How exactly the name "Kruger" evolved is not certain: In Modern German "krug" means "jug" or "pitcher". The older Germanic forms were "kruoc" or "kruog" and it is easy to discern behind them the English words "crock" and "crockery". Corresponding terms are to be found in other languages: "krukke" (Danish and Norwegian); "krukka" (Icelandic); "crochan" (Welsh) and "crocan" (Irish) to list only a few.

This points to a very ancient and remote common origin which is now completely lost. The same source is certainly responsible for the Old English occupational name "Crocker" which still survives as a surname, particularly in the South-West, it seemed, however, already tending to obsolescence even by the Twelfth Century.

Wycliffe's translation of the Bible in 1382 first rendered Jeremiah: Ch. VIII, v.3 as "I came downe to ye house of ye crocker" but as early as 1388 it had been replaced by "potter". A similar distinction seems also to prevail in German where "Topfer" takes on much the same meaning as "Potter".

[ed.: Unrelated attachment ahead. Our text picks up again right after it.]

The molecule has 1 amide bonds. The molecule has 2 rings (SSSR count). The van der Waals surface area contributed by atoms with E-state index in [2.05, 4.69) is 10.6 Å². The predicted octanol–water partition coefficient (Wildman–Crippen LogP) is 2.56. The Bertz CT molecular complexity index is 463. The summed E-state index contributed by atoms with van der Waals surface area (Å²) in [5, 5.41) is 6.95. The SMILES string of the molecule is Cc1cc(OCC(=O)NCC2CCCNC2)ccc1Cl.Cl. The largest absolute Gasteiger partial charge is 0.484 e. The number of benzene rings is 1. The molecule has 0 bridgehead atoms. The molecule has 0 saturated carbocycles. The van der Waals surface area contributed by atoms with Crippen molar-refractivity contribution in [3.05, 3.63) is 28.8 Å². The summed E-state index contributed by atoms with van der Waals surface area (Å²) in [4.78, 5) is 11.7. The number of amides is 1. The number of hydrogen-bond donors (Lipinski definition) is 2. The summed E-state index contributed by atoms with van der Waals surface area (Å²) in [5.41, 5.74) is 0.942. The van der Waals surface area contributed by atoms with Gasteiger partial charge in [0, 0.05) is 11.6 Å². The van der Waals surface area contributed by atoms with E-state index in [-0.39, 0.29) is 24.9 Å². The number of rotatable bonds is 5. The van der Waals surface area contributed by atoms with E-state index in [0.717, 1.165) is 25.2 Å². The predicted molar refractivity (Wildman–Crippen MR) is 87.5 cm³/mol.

This distinguishing of terms arises from the fact that a "Kruger" or a "Crocker" were involved in producing the full range of vessels designed for drinking and holding liquids and which were made from a much wider range of materials than clay. In Mediaeval Times everything by way of an object that could be possessed had to be made by hand. Consequently they were not to found in the unlimited numbers that we now take for granted and they were valuable and not easily replaced. Thus preference was shown, where possible, in choosing materials that would survive every-day knock-about usuage. Among items which we now insist on being made in ceramics or glass because they are more hygienic, would have been perfectly acceptable to our ancestors if made of wood, leather or metal.

It follows then that a "Kruger" or a "Crocker" would have been resorted to as the suppliers of, say, leather bootles, pewter cups and wooden containers. All this is now forgotten since the expression "crockery" is now restricted to earthenware.